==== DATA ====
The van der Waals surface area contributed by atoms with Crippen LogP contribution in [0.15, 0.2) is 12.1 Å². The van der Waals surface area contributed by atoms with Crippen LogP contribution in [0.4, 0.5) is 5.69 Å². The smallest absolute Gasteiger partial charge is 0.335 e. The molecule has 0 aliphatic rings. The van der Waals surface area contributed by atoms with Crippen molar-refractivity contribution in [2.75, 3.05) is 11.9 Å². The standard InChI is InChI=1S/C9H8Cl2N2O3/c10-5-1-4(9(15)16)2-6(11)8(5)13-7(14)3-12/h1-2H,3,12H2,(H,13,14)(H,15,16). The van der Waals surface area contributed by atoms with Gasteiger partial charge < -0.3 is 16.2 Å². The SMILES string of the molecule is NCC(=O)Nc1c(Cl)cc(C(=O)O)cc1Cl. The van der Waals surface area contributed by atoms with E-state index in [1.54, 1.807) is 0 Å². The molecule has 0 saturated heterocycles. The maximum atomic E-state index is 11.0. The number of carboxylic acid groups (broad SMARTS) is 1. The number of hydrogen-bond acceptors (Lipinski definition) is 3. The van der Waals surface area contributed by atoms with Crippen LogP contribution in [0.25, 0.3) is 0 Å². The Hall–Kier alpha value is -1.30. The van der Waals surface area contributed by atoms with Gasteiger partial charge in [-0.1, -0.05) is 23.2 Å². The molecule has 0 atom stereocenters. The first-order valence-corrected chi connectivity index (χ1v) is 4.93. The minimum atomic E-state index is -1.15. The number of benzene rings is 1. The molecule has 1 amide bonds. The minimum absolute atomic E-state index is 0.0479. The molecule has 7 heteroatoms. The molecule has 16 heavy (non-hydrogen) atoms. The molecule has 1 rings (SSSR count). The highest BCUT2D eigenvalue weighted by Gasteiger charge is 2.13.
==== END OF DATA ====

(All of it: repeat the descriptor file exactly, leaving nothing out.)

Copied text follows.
The van der Waals surface area contributed by atoms with Crippen LogP contribution in [0.15, 0.2) is 12.1 Å². The van der Waals surface area contributed by atoms with Crippen LogP contribution in [0.4, 0.5) is 5.69 Å². The smallest absolute Gasteiger partial charge is 0.335 e. The molecule has 0 aliphatic rings. The van der Waals surface area contributed by atoms with Crippen molar-refractivity contribution in [2.75, 3.05) is 11.9 Å². The standard InChI is InChI=1S/C9H8Cl2N2O3/c10-5-1-4(9(15)16)2-6(11)8(5)13-7(14)3-12/h1-2H,3,12H2,(H,13,14)(H,15,16). The van der Waals surface area contributed by atoms with Gasteiger partial charge < -0.3 is 16.2 Å². The SMILES string of the molecule is NCC(=O)Nc1c(Cl)cc(C(=O)O)cc1Cl. The van der Waals surface area contributed by atoms with E-state index in [1.54, 1.807) is 0 Å². The molecule has 0 saturated heterocycles. The maximum atomic E-state index is 11.0. The number of carboxylic acid groups (broad SMARTS) is 1. The number of hydrogen-bond acceptors (Lipinski definition) is 3. The van der Waals surface area contributed by atoms with Crippen LogP contribution in [0.25, 0.3) is 0 Å². The Hall–Kier alpha value is -1.30. The van der Waals surface area contributed by atoms with Gasteiger partial charge in [-0.1, -0.05) is 23.2 Å². The molecule has 0 atom stereocenters. The first-order valence-corrected chi connectivity index (χ1v) is 4.93. The minimum atomic E-state index is -1.15. The number of benzene rings is 1. The molecule has 1 amide bonds. The minimum absolute atomic E-state index is 0.0479. The molecule has 7 heteroatoms. The molecule has 16 heavy (non-hydrogen) atoms. The molecule has 1 rings (SSSR count). The highest BCUT2D eigenvalue weighted by Gasteiger charge is 2.13.